therapists and insurance

Is it Normal for Therapists to Not Take Insurance?

The world of mental health can be a labyrinth to navigate, especially when it comes to understanding the financial aspects. One question that often arises is, “Is it normal for therapists to not take insurance?” The answer is more complex than a simple yes or no. In this post, we will explore why some therapists choose not to accept insurance, the implications for clients, and how you can find therapists that take insurance.

Understanding Why Some Therapists Don’t Accept Insurance

Mental health is a major issue globally, yet insurance companies have limitations and regulations when it comes to mental health coverage. These rules and constraints leave many therapists questioning why they choose not to work with insurance companies. Below are a few of the more common reasons:

· Dealing with insurance companies can be time-consuming and burdensome. Unfortunately, many insurance companies have strict guidelines on credentialing, fee reimbursement, and deductibles that causes therapists to spend more time doing administrative tasks than helping patients.

· Insurance companies often have restrictive guidelines about what types of therapy they cover and how many sessions they will pay for. This limits the therapist’s ability to provide the best care for their clients.

· Privacy is a concern. When therapists bill through insurance, they must provide a diagnosis for the client. Some therapists feel this infringes on client confidentiality and may stigmatize the client and crosses an ethical barrier for some.

Implications for Clients

Without the constraints of an insurance company dictating treatment plans or limiting sessions, therapists have more flexibility in their approach and can tailor therapy to meet individual needs more effectively. When patients pay-out-of-pocket, they can create a treatment plan and frequency of visits as needed and which is not dependent on the constraints of insurance.

Unfortunately, the out-of-pocket fees could make therapy inaccessible for some individuals who cannot afford these rates. Many therapists attempt to offer sliding scale payments or payment plans to accommodate their patients who may have financial difficulty, while some patients may avoid much-needed therapy altogether.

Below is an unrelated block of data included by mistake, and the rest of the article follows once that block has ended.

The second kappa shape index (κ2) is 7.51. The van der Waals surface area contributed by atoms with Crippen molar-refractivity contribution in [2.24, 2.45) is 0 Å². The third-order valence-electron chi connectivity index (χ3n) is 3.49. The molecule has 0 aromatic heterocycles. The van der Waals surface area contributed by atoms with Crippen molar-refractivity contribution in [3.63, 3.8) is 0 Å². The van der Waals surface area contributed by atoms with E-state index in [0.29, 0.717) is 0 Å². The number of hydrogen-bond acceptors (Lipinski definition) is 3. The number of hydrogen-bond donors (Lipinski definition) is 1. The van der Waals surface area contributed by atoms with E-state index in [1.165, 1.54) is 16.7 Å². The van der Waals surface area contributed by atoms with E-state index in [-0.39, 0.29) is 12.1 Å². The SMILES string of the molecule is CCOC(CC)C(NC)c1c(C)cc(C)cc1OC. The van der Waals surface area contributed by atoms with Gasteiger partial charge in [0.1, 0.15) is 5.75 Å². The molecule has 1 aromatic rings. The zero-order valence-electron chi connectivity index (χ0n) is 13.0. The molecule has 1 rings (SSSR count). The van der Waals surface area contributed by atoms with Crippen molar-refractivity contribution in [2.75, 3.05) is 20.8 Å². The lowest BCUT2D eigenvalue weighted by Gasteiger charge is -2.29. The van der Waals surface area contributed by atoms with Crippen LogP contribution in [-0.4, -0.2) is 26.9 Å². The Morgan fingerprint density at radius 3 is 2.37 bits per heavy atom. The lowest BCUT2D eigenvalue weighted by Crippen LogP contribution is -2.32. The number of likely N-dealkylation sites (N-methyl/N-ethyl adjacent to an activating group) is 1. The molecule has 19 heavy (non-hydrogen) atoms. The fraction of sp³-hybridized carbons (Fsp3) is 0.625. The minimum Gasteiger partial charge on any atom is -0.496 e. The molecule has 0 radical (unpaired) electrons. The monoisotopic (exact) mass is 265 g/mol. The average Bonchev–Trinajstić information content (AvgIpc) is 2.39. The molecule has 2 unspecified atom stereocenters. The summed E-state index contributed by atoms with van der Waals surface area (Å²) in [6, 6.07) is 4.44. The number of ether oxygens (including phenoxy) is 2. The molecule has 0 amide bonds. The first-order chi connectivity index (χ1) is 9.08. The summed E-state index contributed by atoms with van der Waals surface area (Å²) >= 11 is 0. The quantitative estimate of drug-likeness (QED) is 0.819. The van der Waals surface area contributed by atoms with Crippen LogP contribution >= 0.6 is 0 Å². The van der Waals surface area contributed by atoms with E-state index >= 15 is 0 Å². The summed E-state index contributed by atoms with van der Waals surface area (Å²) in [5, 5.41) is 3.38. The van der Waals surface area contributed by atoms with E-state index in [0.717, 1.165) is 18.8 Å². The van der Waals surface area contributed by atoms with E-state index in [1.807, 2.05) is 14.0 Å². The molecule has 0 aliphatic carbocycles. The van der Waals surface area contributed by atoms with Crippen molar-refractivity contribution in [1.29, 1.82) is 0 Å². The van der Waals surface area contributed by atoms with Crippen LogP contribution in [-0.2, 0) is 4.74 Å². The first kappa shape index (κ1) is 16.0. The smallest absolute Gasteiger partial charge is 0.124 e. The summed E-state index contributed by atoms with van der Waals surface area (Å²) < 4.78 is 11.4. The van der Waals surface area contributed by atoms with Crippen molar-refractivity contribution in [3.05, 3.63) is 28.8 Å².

How to Find Therapists That Take Insurance

1. Use your insurance company’s directory: This can be a good starting point. Find out if they are accepting new patients. Sometimes you may have to travel or be flexible with appointment times for providers who are in-network with insurance.

2. Online therapist directories: Websites like Collective Counseling Solutions have extensive directories of therapists, and you can filter by those who accept insurance.

3. Ask for recommendations: If you know someone who has had a positive experience with a therapist, ask them for the therapist’s contact information.

4. Contact local mental health clinics or universities: These institutions often have therapists on staff who accept insurance, or they may be able to recommend someone who does.


Remember that investing in mental health is as important as investing in physical health. While the cost can seem daunting at times, finding the right therapist can make a world of difference in your overall well-being. Don’t let the question of insurance deter you from seeking help when you need it! Contact us today to get started on your mental health wellness journey.

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